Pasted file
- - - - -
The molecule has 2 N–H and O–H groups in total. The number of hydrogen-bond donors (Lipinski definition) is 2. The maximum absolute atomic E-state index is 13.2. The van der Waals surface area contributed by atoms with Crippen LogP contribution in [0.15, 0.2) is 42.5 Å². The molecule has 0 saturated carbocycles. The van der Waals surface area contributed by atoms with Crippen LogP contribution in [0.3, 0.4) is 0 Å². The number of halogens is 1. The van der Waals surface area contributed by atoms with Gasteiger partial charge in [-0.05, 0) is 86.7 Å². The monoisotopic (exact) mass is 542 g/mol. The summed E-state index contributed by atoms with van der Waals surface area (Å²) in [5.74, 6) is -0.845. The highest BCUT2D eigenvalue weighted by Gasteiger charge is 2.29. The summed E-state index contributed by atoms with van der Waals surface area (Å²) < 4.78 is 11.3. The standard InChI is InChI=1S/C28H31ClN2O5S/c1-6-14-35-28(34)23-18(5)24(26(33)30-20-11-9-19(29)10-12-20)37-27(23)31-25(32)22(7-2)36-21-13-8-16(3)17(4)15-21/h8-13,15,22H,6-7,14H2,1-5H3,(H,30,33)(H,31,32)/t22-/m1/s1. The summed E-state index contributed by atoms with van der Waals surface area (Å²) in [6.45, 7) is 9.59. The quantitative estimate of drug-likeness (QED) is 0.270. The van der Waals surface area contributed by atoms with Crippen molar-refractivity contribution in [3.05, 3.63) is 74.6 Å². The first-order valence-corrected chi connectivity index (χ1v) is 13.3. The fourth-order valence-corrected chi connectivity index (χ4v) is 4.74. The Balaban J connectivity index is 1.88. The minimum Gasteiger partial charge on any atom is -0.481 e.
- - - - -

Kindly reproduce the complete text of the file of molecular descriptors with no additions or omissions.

The molecule has 2 N–H and O–H groups in total. The number of hydrogen-bond donors (Lipinski definition) is 2. The maximum absolute atomic E-state index is 13.2. The van der Waals surface area contributed by atoms with Crippen LogP contribution in [0.15, 0.2) is 42.5 Å². The molecule has 0 saturated carbocycles. The van der Waals surface area contributed by atoms with Crippen LogP contribution in [0.3, 0.4) is 0 Å². The number of halogens is 1. The van der Waals surface area contributed by atoms with Gasteiger partial charge in [-0.05, 0) is 86.7 Å². The monoisotopic (exact) mass is 542 g/mol. The summed E-state index contributed by atoms with van der Waals surface area (Å²) in [5.74, 6) is -0.845. The highest BCUT2D eigenvalue weighted by Gasteiger charge is 2.29. The summed E-state index contributed by atoms with van der Waals surface area (Å²) < 4.78 is 11.3. The standard InChI is InChI=1S/C28H31ClN2O5S/c1-6-14-35-28(34)23-18(5)24(26(33)30-20-11-9-19(29)10-12-20)37-27(23)31-25(32)22(7-2)36-21-13-8-16(3)17(4)15-21/h8-13,15,22H,6-7,14H2,1-5H3,(H,30,33)(H,31,32)/t22-/m1/s1. The summed E-state index contributed by atoms with van der Waals surface area (Å²) in [6.45, 7) is 9.59. The quantitative estimate of drug-likeness (QED) is 0.270. The van der Waals surface area contributed by atoms with Crippen molar-refractivity contribution in [3.05, 3.63) is 74.6 Å². The first-order valence-corrected chi connectivity index (χ1v) is 13.3. The fourth-order valence-corrected chi connectivity index (χ4v) is 4.74. The Balaban J connectivity index is 1.88. The minimum Gasteiger partial charge on any atom is -0.481 e.